Expired Study
This study is not currently recruiting Study Participants on ClinicalConnection.com. If you would like to find active studies please search for clinical trials.

Charleston, South Carolina


Purpose:

This study will test the ability of extended release nifedipine (Procardia XL), a blood pressure medication, to permit a decrease in the dose of glucocorticoid medication children take to treat congenital adrenal hyperplasia (CAH).


Study summary:

This protocol is designed to assess both acute and chronic effects of the calcium channel antagonist, nifedipine, on the hypothalamic-pituitary-adrenal axis in patients with congenital adrenal hyperplasia. The multicenter trial is composed of two phases and will involve a double-blind, placebo-controlled parallel design. The goal of Phase I is to examine the ability of nifedipine vs. placebo to decrease adrenocorticotropic hormone (ACTH) levels, as well as to begin to assess the dose-dependency of nifedipine effects. The goal of Phase II is to evaluate the long-term effects of nifedipine; that is, can attenuation of ACTH release by nifedipine permit a decrease in the dosage of glucocorticoid needed to suppress the HPA axis? Such a decrease would, in turn, reduce the deleterious effects of glucocorticoid treatment in CAH.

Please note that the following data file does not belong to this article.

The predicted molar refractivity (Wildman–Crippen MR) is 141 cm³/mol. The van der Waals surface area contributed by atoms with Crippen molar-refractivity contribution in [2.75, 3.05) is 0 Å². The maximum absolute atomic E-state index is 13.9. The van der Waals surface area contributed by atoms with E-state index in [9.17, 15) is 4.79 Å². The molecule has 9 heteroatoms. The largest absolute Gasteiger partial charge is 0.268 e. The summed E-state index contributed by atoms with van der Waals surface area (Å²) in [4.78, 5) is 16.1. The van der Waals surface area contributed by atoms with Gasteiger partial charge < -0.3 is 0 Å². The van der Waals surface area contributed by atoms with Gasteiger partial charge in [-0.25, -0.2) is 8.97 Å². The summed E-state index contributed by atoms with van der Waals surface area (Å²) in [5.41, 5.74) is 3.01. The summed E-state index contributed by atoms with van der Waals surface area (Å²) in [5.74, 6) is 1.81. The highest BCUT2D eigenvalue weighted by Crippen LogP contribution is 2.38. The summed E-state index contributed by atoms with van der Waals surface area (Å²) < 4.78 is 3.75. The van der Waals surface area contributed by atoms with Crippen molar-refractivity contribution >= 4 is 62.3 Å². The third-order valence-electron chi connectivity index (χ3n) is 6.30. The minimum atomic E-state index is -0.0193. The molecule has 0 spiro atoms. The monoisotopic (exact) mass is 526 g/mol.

Criteria:

Inclusion Criteria: - diagnosed with Congenital Adrenal Hyperplasia (CAH) - normal ECG during baseline evaluation Exclusion Criteria: - history of liver disease, or elevated liver function tests - history of cardiovascular disease


NCT ID:

NCT00000102


Primary Contact:

N/A


Backup Contact:

N/A


Location Contact:

Charleston, South Carolina
United States



There is no listed contact information for this specific location.

Site Status: N/A


Data Source: ClinicalTrials.gov

Date Processed: October 17, 2017

Modifications to this listing: Only selected fields are shown, please use the link below to view all information about this clinical trial.


Click to view Full Listing

This study is not currently recruiting Study Participants on ClinicalConnection.com. The form below is not enabled.